Thirty-eight thousand souls; has a big Anchor Hocking plant. The company was named for the Hocking river, which may have been named for a nearby town of Hockhocking. Native American (Delaware) word meaning "Bottle River." .

Let's see what downtown looks like.s

Well, I’d like to think it’s being rehabbed, but . . .

. . . if so, it doesn’t appear that the windows are changing back to their original size, and will remain cramped portals for brief peering.

Pat, I’d like to solve the puzzle:

What caught my eye, aside from the large and somehow ominous sign (YES THIS IS JOHNSONS SHOES NO IT COULD NOT BE ANYTHING ELSE WHY DO YOU ASK) was the cave they drilled in the building to make some display cases. It’s deep and dark; who’d wander in there to look at the new styles? Original stone, though - very much the perfectly preserved mid-century retail look.

The flour was Gold Medal, from Minneapolis. As for the other name . . .


A little googling turns up a Bauman building elsewhere in town, so I gather he was a mover and/or shaker, and while I’m sure there’s a mile of genealogical info to be found, it’s boring. It’s always nothing but begats. No one ever saves things like what he liked to drink, and whether he was known as a snappy dresser, or what book he preferred. Most everyone is lost, a few were photographed, fewer still left their names on the buildings, and an infinitesimal number of those ever come to life in a way we can appreciate.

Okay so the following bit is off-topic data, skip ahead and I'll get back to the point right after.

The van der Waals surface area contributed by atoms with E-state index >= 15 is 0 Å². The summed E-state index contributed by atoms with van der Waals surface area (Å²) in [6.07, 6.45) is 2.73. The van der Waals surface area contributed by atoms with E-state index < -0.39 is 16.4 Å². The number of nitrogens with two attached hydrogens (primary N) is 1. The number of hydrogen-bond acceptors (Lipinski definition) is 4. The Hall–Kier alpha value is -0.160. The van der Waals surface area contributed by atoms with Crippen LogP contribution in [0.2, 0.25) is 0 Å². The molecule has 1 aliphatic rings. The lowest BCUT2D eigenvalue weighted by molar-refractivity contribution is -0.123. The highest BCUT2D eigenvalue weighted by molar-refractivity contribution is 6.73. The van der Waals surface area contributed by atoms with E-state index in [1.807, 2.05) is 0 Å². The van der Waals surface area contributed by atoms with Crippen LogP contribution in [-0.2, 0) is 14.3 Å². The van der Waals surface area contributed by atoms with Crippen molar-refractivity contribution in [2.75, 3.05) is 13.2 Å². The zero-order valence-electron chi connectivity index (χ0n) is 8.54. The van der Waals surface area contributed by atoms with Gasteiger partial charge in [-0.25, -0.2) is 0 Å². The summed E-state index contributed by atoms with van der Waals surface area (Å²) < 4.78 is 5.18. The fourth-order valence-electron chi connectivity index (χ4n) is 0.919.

Someone got a haircut:


“We’d like to reserve the third floor for people who like to crawl around on their belly.”

As for the rehab on the right, note the brick at the top - it looks like they filled it in. Once a department store or something equally important; now, a pawn shop.

“The Tower’s arrived. I think we got the wrong size.”



The Democrat? I’d say, newspaper.


About the building or the paper, I can find nothing.

“My got-damned twin brother always has to stand on tip-toe when we’re out in public together, and now he’s talking about building a structure right next to mine."


When you want to rehab, but frankly, there’s only so much you can do at this point:



“Calm down, calm down. No one will notice.”


A beautiful little post-office. That’s all.


Simple civic gravitas.

The turret is new; they replaced it a few years ago in a taxpayer-funded renovation.


The building was begun as an investment of two men, P.W. Bininger and William Schleicher. Bininger died unexpectedly on July 7, 1893, with about six months of work left to be done. His widow decided the building should be completed.

“Stop the project, I can’t bear to be reminded!” What else would she have done?

Finally: a nice little surviving bank, whose architect had one motto:


"Never let 'em wonder how to get in the place."